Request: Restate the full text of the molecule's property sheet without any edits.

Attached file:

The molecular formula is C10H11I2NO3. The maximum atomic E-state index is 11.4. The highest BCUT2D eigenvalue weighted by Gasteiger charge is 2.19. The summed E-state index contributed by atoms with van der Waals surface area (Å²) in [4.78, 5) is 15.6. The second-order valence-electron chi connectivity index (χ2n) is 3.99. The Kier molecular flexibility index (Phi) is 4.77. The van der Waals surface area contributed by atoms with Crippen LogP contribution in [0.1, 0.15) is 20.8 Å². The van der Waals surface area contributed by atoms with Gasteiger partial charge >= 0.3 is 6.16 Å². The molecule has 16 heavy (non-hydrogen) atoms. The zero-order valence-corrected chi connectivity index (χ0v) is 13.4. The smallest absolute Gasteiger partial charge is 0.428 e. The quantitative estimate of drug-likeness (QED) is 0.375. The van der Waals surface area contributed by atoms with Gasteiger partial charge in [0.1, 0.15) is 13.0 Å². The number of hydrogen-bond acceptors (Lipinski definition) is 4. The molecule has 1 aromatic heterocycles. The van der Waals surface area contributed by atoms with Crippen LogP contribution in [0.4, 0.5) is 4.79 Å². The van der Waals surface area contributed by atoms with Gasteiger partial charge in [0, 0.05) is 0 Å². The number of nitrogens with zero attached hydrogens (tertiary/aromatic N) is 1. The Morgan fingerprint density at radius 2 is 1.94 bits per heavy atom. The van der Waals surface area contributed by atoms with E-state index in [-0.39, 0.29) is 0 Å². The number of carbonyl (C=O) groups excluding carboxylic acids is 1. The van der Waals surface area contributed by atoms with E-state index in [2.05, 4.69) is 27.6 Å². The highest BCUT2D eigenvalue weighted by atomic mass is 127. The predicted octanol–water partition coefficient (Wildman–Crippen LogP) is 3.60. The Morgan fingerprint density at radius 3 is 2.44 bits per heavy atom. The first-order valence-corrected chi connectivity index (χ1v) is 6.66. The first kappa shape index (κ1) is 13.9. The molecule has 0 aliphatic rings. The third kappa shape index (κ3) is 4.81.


The molecular formula is C10H11I2NO3. The maximum atomic E-state index is 11.4. The highest BCUT2D eigenvalue weighted by Gasteiger charge is 2.19. The summed E-state index contributed by atoms with van der Waals surface area (Å²) in [4.78, 5) is 15.6. The second-order valence-electron chi connectivity index (χ2n) is 3.99. The Kier molecular flexibility index (Phi) is 4.77. The van der Waals surface area contributed by atoms with Crippen LogP contribution in [0.1, 0.15) is 20.8 Å². The van der Waals surface area contributed by atoms with Gasteiger partial charge >= 0.3 is 6.16 Å². The molecule has 16 heavy (non-hydrogen) atoms. The zero-order valence-corrected chi connectivity index (χ0v) is 13.4. The smallest absolute Gasteiger partial charge is 0.428 e. The quantitative estimate of drug-likeness (QED) is 0.375. The van der Waals surface area contributed by atoms with Gasteiger partial charge in [0.1, 0.15) is 13.0 Å². The number of hydrogen-bond acceptors (Lipinski definition) is 4. The molecule has 1 aromatic heterocycles. The van der Waals surface area contributed by atoms with Crippen LogP contribution in [0.4, 0.5) is 4.79 Å². The van der Waals surface area contributed by atoms with Gasteiger partial charge in [0, 0.05) is 0 Å². The number of nitrogens with zero attached hydrogens (tertiary/aromatic N) is 1. The Morgan fingerprint density at radius 2 is 1.94 bits per heavy atom. The van der Waals surface area contributed by atoms with E-state index in [-0.39, 0.29) is 0 Å². The number of carbonyl (C=O) groups excluding carboxylic acids is 1. The van der Waals surface area contributed by atoms with E-state index in [2.05, 4.69) is 27.6 Å². The highest BCUT2D eigenvalue weighted by atomic mass is 127. The predicted octanol–water partition coefficient (Wildman–Crippen LogP) is 3.60. The Morgan fingerprint density at radius 3 is 2.44 bits per heavy atom. The first-order valence-corrected chi connectivity index (χ1v) is 6.66. The first kappa shape index (κ1) is 13.9. The molecule has 0 aliphatic rings. The third kappa shape index (κ3) is 4.81.